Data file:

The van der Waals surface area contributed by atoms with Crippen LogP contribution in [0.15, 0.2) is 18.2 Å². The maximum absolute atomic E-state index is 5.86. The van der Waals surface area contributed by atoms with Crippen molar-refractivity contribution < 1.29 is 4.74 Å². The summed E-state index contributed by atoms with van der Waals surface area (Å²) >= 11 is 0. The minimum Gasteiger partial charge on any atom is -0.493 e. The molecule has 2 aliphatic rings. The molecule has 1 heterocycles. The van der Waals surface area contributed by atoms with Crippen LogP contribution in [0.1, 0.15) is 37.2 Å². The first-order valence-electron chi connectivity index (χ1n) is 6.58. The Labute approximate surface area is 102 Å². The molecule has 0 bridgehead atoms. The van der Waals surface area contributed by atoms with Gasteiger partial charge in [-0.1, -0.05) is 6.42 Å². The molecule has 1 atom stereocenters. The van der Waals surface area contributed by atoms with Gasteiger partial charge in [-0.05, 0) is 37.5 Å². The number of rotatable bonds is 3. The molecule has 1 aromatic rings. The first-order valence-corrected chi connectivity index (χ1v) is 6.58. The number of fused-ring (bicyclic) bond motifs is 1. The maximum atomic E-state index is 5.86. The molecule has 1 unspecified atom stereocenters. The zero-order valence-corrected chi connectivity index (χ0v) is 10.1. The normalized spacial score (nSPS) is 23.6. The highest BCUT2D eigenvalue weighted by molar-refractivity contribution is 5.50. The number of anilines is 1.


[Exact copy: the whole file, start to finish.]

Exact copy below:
The van der Waals surface area contributed by atoms with Crippen LogP contribution in [0.15, 0.2) is 18.2 Å². The maximum absolute atomic E-state index is 5.86. The van der Waals surface area contributed by atoms with Crippen molar-refractivity contribution < 1.29 is 4.74 Å². The summed E-state index contributed by atoms with van der Waals surface area (Å²) >= 11 is 0. The minimum Gasteiger partial charge on any atom is -0.493 e. The molecule has 2 aliphatic rings. The molecule has 1 heterocycles. The van der Waals surface area contributed by atoms with Crippen LogP contribution in [0.1, 0.15) is 37.2 Å². The first-order valence-electron chi connectivity index (χ1n) is 6.58. The Labute approximate surface area is 102 Å². The molecule has 0 bridgehead atoms. The van der Waals surface area contributed by atoms with Gasteiger partial charge in [-0.1, -0.05) is 6.42 Å². The molecule has 1 atom stereocenters. The van der Waals surface area contributed by atoms with Gasteiger partial charge in [-0.05, 0) is 37.5 Å². The number of rotatable bonds is 3. The molecule has 1 aromatic rings. The first-order valence-corrected chi connectivity index (χ1v) is 6.58. The number of fused-ring (bicyclic) bond motifs is 1. The maximum atomic E-state index is 5.86. The molecule has 1 unspecified atom stereocenters. The zero-order valence-corrected chi connectivity index (χ0v) is 10.1. The normalized spacial score (nSPS) is 23.6. The highest BCUT2D eigenvalue weighted by molar-refractivity contribution is 5.50. The number of anilines is 1.